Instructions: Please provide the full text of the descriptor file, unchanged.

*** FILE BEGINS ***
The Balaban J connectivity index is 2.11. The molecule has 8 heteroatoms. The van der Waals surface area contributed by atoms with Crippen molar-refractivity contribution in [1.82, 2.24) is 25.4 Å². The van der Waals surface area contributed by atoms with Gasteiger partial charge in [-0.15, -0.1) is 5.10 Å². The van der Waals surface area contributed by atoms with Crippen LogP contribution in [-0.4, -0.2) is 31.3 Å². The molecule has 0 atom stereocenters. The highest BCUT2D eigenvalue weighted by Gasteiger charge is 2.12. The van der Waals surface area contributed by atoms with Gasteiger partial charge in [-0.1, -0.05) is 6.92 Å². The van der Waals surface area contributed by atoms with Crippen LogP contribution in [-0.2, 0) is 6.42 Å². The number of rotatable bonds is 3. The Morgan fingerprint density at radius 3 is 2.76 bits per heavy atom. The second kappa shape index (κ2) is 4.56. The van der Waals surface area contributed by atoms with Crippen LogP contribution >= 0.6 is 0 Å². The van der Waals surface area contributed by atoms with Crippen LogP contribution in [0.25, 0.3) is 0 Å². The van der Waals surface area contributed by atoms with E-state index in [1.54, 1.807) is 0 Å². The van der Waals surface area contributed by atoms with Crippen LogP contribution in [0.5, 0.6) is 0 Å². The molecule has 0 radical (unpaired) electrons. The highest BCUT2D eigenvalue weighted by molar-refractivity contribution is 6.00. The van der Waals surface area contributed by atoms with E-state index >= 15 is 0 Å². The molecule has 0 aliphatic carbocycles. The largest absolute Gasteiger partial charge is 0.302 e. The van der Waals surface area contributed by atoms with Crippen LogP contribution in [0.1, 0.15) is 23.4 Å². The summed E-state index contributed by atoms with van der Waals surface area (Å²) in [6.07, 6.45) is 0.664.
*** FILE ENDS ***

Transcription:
The Balaban J connectivity index is 2.11. The molecule has 8 heteroatoms. The van der Waals surface area contributed by atoms with Crippen molar-refractivity contribution in [1.82, 2.24) is 25.4 Å². The van der Waals surface area contributed by atoms with Gasteiger partial charge in [-0.15, -0.1) is 5.10 Å². The van der Waals surface area contributed by atoms with Crippen LogP contribution in [-0.4, -0.2) is 31.3 Å². The molecule has 0 atom stereocenters. The highest BCUT2D eigenvalue weighted by Gasteiger charge is 2.12. The van der Waals surface area contributed by atoms with Gasteiger partial charge in [-0.1, -0.05) is 6.92 Å². The van der Waals surface area contributed by atoms with Crippen LogP contribution in [-0.2, 0) is 6.42 Å². The number of rotatable bonds is 3. The Morgan fingerprint density at radius 3 is 2.76 bits per heavy atom. The second kappa shape index (κ2) is 4.56. The van der Waals surface area contributed by atoms with Crippen LogP contribution >= 0.6 is 0 Å². The van der Waals surface area contributed by atoms with Crippen LogP contribution in [0.25, 0.3) is 0 Å². The van der Waals surface area contributed by atoms with E-state index in [1.54, 1.807) is 0 Å². The van der Waals surface area contributed by atoms with Crippen LogP contribution in [0.5, 0.6) is 0 Å². The molecule has 0 radical (unpaired) electrons. The highest BCUT2D eigenvalue weighted by molar-refractivity contribution is 6.00. The van der Waals surface area contributed by atoms with E-state index >= 15 is 0 Å². The molecule has 0 aliphatic carbocycles. The largest absolute Gasteiger partial charge is 0.302 e. The van der Waals surface area contributed by atoms with Crippen LogP contribution in [0.1, 0.15) is 23.4 Å². The summed E-state index contributed by atoms with van der Waals surface area (Å²) in [6.07, 6.45) is 0.664.